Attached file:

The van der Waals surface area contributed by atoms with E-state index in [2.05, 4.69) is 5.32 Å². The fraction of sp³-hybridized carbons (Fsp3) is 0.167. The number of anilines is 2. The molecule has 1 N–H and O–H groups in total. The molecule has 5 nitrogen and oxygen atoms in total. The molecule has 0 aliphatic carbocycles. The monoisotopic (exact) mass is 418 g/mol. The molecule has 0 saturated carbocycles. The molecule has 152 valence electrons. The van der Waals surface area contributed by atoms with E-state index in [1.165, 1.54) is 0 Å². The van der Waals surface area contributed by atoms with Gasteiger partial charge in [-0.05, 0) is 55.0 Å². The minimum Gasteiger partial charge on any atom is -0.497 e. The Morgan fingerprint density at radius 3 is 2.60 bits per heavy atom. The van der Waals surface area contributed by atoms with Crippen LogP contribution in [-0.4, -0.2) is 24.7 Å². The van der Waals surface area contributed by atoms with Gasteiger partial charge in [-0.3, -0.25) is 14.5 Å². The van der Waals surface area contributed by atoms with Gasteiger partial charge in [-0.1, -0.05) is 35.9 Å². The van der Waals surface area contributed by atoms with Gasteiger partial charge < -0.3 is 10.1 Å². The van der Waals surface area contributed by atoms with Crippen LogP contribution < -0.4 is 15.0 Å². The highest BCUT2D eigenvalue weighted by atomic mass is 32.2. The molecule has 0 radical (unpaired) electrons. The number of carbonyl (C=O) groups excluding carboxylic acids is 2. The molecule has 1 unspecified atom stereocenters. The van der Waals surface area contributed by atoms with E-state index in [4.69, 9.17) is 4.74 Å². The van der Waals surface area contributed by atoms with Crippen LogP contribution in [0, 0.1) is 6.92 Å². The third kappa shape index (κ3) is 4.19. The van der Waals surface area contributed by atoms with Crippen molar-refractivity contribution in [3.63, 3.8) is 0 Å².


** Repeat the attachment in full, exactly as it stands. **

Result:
The van der Waals surface area contributed by atoms with E-state index in [2.05, 4.69) is 5.32 Å². The fraction of sp³-hybridized carbons (Fsp3) is 0.167. The number of anilines is 2. The molecule has 1 N–H and O–H groups in total. The molecule has 5 nitrogen and oxygen atoms in total. The molecule has 0 aliphatic carbocycles. The monoisotopic (exact) mass is 418 g/mol. The molecule has 0 saturated carbocycles. The molecule has 152 valence electrons. The van der Waals surface area contributed by atoms with E-state index in [1.165, 1.54) is 0 Å². The van der Waals surface area contributed by atoms with Gasteiger partial charge in [-0.05, 0) is 55.0 Å². The minimum Gasteiger partial charge on any atom is -0.497 e. The Morgan fingerprint density at radius 3 is 2.60 bits per heavy atom. The van der Waals surface area contributed by atoms with Crippen LogP contribution in [-0.4, -0.2) is 24.7 Å². The van der Waals surface area contributed by atoms with Gasteiger partial charge in [-0.3, -0.25) is 14.5 Å². The van der Waals surface area contributed by atoms with Gasteiger partial charge in [-0.1, -0.05) is 35.9 Å². The van der Waals surface area contributed by atoms with Gasteiger partial charge < -0.3 is 10.1 Å². The van der Waals surface area contributed by atoms with Crippen LogP contribution < -0.4 is 15.0 Å². The highest BCUT2D eigenvalue weighted by atomic mass is 32.2. The molecule has 0 radical (unpaired) electrons. The number of carbonyl (C=O) groups excluding carboxylic acids is 2. The molecule has 1 unspecified atom stereocenters. The van der Waals surface area contributed by atoms with E-state index in [4.69, 9.17) is 4.74 Å². The van der Waals surface area contributed by atoms with Crippen LogP contribution in [0, 0.1) is 6.92 Å². The third kappa shape index (κ3) is 4.19. The van der Waals surface area contributed by atoms with Crippen molar-refractivity contribution in [3.63, 3.8) is 0 Å².